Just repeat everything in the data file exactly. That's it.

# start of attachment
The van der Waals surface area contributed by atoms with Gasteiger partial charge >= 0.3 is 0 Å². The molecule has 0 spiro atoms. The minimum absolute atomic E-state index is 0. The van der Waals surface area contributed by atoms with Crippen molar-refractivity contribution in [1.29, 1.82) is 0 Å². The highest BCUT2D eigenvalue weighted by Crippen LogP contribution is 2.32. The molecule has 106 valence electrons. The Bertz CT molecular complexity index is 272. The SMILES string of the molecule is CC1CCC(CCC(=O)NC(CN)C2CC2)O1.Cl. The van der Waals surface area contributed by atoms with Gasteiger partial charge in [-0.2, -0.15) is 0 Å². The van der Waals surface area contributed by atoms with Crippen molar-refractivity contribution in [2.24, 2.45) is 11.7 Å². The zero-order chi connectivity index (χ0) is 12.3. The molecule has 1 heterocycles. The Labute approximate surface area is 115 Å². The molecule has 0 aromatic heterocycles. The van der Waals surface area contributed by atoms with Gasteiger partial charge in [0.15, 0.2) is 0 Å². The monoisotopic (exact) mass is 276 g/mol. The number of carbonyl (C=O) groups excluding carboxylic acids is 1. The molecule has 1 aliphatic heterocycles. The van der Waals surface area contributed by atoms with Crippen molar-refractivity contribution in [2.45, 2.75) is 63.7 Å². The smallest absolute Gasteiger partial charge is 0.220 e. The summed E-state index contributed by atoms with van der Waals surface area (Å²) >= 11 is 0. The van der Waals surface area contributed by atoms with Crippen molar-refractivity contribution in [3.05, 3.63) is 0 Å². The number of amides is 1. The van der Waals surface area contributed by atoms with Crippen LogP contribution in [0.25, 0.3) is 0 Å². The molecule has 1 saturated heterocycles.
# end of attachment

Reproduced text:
The van der Waals surface area contributed by atoms with Gasteiger partial charge >= 0.3 is 0 Å². The molecule has 0 spiro atoms. The minimum absolute atomic E-state index is 0. The van der Waals surface area contributed by atoms with Crippen molar-refractivity contribution in [1.29, 1.82) is 0 Å². The highest BCUT2D eigenvalue weighted by Crippen LogP contribution is 2.32. The molecule has 106 valence electrons. The Bertz CT molecular complexity index is 272. The SMILES string of the molecule is CC1CCC(CCC(=O)NC(CN)C2CC2)O1.Cl. The van der Waals surface area contributed by atoms with Gasteiger partial charge in [-0.2, -0.15) is 0 Å². The van der Waals surface area contributed by atoms with Crippen molar-refractivity contribution in [2.24, 2.45) is 11.7 Å². The zero-order chi connectivity index (χ0) is 12.3. The molecule has 1 heterocycles. The Labute approximate surface area is 115 Å². The molecule has 0 aromatic heterocycles. The van der Waals surface area contributed by atoms with Gasteiger partial charge in [0.15, 0.2) is 0 Å². The monoisotopic (exact) mass is 276 g/mol. The number of carbonyl (C=O) groups excluding carboxylic acids is 1. The molecule has 1 aliphatic heterocycles. The van der Waals surface area contributed by atoms with Crippen molar-refractivity contribution in [2.45, 2.75) is 63.7 Å². The smallest absolute Gasteiger partial charge is 0.220 e. The summed E-state index contributed by atoms with van der Waals surface area (Å²) >= 11 is 0. The van der Waals surface area contributed by atoms with Crippen molar-refractivity contribution in [3.05, 3.63) is 0 Å². The number of amides is 1. The van der Waals surface area contributed by atoms with Crippen LogP contribution in [0.25, 0.3) is 0 Å². The molecule has 1 saturated heterocycles.